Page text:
Wednesday, March 15, 2017

Escape Room Camp - this summer

This summer we're hosting an escape room camp.  Escape Rooms are popping up all over the place.  In an escape room, your group has to get out (escape) by solving puzzles and mysteries around a theme.  If you like games, puzzles, and working together, they can be super fun.  The video (above) better explains what an escape room is.  If you search on YouTube, you will find lots of videos of people playing escape rooms.

Our camp is doing something a little different.  Campers will build the escape room and invite friends and family to play.  Campers will work in groups, pick a theme, select and build the puzzles, and put it all together in an escape room.

Tuesday, February 7, 2017

Liberal Arts and Jobs...

This piece, "Liberal Arts Majors Have Plenty of Job Prospects, if They have some Specific Skills, Too," in the Chronicle of Higher Education points out the value of a liberal arts education when combined with managerial and technical skills.  This is certainly a message we've been preaching in the digital and public history courses.

From the article:

"Employers really value soft skills that are the bedrock of a liberal-arts education," he says. But many employers are also looking for applicants with additional, specific skills, such as knowledge of Java or other programming languages, or proficiency with graphic-design tools like InDesign or Adobe Creative Cloud. "It’s not a matter of shutting down the classics department and turning it into a business degree," he says.
The company identified skills in eight fields, and then found an additional 863,000 entry-level jobs for graduates with skills in one or more of those fields. For example, the analysis found an additional 137,000 entry-level jobs for liberal-arts graduates who had data-analysis or management skills. It also found that such data-analysis jobs paid an average of $12,700 above the average salary for jobs traditionally open to liberal-arts graduates without such skills.

Somewhere in France

The Buffalo News has a nice article on Dr. Schaeper's Somewhere in France.  It begins....

"Professor of history Thomas J. Schaeper of Saint Bonaventure University has achieved a stellar place in the annals of writing about the history of war. He does this with his excellent book “Somewhere In France” which shows that all war is, in the end,  a story of the "quick and the dead," the personal and local."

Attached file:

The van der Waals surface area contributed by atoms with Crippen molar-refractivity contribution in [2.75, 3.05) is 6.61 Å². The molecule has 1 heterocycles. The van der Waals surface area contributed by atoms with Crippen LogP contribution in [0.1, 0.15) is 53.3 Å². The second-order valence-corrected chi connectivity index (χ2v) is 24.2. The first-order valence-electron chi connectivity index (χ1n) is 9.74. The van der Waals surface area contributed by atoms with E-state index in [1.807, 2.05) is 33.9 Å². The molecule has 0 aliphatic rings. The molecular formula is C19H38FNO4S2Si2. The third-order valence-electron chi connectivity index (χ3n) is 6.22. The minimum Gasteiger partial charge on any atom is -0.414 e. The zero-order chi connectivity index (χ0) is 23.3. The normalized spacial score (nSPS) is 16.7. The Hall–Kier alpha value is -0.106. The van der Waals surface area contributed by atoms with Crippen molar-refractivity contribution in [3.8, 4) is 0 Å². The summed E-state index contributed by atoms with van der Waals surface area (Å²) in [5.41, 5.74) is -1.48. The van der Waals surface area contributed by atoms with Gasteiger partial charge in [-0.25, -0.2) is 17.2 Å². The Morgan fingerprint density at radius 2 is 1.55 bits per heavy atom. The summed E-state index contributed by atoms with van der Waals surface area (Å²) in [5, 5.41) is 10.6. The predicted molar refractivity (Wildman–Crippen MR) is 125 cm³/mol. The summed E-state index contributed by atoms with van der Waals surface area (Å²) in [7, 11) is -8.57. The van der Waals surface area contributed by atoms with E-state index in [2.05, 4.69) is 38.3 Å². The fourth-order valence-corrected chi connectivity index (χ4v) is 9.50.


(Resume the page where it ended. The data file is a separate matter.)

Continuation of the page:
Check out the story and the book.

Thursday, January 26, 2017

Dr. Schaeper Publishes New Book

Dr. Thomas J. Shaeper, professor of history, recently published a new book, titled "Somewhere in France: The World War I Letters and Journal of Private Frederick A. Kittleman." In 1983, a man cleaning out his attic in Olean came across a stack of papers that had previously gone unnoticed. After glancing through them, he discovered they were letters dealing with World War I and brought them to nearby St. Bonaventure to donate to the library. The library alerted Schaeper and what resulted was a decades-long project. The letters were those of Priv. Frederick A. Kittleman, a small-town man who regularly wrote to his family after being drafted in 1918 and sent to France. The letters are contrasted with Kittleman's journal, which recounts the gritty details of battle that he shielded from his family in their correspondence. "Somewhere in France" will be available Feb. 1. 

Read the full story about his book on the SBU web page here.

Monday, December 12, 2016

Last Day of Classes, Let's Play Games

On Friday, the last day of classes, we got together in the Friedsam Library to play some games.  Everyone seemed to need to have some fun before finals.  Fueled with pizza, we played a bunch of games, including Risk, 1775, Pandemic, Ticket to Ride, and a few others.

Thursday, December 1, 2016

Two Upcoming History Club Events